Guilds in the Middle Ages served a similar purpose.
The Talmud deals with several aspects of insuring goods. Before insurance was established in the late 17th Century, 'friendly societies' existed in England, in which people donated amounts of money to a general fund that could be used for emergencies.
Separate insurance contracts (i.e. insurance policies not bundled with loans or other kinds of contracts) were invented in Genoa in the 14th Century, as were insurance pools backed by pledges of landed estates. These new insurance contracts allowed insurance to be separated from investment; a separation of roles that first proved useful in marine insurance.
Insurance became far more sophisticated in post-Renaissance Europe, and specialised varieties were developed.
Lloyd's of London
Towards the end of the 17th Century, London's growing importance as a centre for trade increased demand for marine insurance.
In 1688, Edward Lloyd opened a coffee house in Tower Street, London. It eventually became the world-renowned insurance market it is today. So important, we gave it its own page. Click here to read more about Lloyd's.
The Great Fire of London
Insurance, as we know it today in developed economies, can be traced to the Great Fire of London that, in 1666, devoured 13,200 houses, 87 parish churches, 6 chapels, 44 Company Halls, the Royal Exchange, the Custom House, St Paul's Cathedral, the Guildhall, the Bridewell Palace and other City prisons, the Session House, four bridges across the rivers Thames and Fleet, and three city gates, making around 100,000 people homeless, which was one-sixth of the city's inhabitants at that time. The death toll from the fire is unknown, and is traditionally thought to have been quite small, but it is more likely that thousands may have died in the flames or from smoke inhalation. Only six verifiable deaths were recorded.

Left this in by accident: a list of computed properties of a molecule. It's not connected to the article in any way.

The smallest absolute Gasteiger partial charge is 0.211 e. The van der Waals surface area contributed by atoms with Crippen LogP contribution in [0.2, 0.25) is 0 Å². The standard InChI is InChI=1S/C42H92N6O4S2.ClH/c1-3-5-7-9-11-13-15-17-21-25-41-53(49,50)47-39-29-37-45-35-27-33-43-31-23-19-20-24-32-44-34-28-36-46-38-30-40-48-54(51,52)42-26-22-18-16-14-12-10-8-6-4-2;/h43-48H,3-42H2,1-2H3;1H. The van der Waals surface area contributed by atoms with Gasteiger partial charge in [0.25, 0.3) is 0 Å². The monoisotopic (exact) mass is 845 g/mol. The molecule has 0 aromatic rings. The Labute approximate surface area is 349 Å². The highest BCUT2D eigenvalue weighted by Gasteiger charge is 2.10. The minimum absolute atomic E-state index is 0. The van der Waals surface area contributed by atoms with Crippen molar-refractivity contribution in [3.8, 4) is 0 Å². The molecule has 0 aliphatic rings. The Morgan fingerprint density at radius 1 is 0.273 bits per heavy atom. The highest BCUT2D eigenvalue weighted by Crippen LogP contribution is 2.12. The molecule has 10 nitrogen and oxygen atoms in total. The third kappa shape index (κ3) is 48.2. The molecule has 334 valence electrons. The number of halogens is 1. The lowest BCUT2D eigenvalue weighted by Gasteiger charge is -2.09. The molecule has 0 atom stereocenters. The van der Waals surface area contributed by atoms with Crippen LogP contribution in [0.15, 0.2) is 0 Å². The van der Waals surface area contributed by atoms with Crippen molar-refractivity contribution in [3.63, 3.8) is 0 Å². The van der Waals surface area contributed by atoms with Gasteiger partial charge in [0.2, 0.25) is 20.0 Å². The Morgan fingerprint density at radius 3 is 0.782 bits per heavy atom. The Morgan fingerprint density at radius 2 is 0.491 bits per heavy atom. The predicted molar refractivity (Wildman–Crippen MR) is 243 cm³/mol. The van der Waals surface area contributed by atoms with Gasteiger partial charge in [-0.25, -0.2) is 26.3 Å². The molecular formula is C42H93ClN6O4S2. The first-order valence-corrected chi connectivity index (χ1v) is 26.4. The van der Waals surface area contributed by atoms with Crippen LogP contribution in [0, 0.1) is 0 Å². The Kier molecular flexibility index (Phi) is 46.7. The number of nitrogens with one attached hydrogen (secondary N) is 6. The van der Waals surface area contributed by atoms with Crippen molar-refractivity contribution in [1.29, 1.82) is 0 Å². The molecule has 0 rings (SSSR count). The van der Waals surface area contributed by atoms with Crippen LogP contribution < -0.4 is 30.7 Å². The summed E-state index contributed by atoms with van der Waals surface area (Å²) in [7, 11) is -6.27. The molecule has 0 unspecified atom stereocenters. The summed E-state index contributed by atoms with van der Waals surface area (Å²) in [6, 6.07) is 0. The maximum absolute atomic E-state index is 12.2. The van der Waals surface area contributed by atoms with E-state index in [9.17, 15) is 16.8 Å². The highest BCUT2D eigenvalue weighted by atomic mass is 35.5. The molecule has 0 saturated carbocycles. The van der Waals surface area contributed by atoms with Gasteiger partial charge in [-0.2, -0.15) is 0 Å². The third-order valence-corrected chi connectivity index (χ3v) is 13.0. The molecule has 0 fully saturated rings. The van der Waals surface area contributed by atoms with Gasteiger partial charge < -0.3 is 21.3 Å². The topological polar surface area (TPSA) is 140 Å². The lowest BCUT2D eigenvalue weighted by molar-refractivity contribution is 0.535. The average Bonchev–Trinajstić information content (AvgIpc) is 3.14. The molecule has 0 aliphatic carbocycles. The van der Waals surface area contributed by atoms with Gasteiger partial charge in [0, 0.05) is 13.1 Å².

Ironically, Ye Olde Wine Bar, which is located only a few hundred metres from the seat of the fire and is constructed entirely of timber, survived and still trades to this day. Eight stone churches also survived.
The losses in London caused by the Great Fire was the equivalent to a staggering 830 times the income of every man, woman and child in the city! When you compare the damage caused by this fire to the damage caused by the Blitz in World War II, you get a small appreciation of the size of this conflagration.
We tend to think that a massive loss of homes would never happen to a modern city in a first world country. However, we only have to think back to the Canberra bushfires on 18 January 2003 when, in the course of 18 hours, 10 people died and 431 homes in Canberra were destroyed or severely damaged by fire, started by a series of lightning strikes in the surrounding bush lands. Or 'Black Saturday' on 7 February 2009 when fires raged across Victoria and 173 people perished, with over 2,000 homes were destroyed along with another 1,500 buildings.
Like many tragedies, much came out of the Great Fire of London. Nicholas Barbon opened an office to insure buildings and, in 1680, he established England's first fire insurance company, The Fire Office, to insure brick and timber frame homes. The insurance companies developed the forerunners of today's modern fire brigades, while building construction and town planning were both improved. Within only a few short days, Sir Christopher Wren had sketched out the plans of a new and better London. This is a great example of the fact that out of every crisis arise opportunities and threats.
*Reproduced from '‘IT MAY HAPPEN TO ME! The Essential Guide to General Insurance’ (Second Edition) by Dr Allan Manning, with permission from the LMI Group.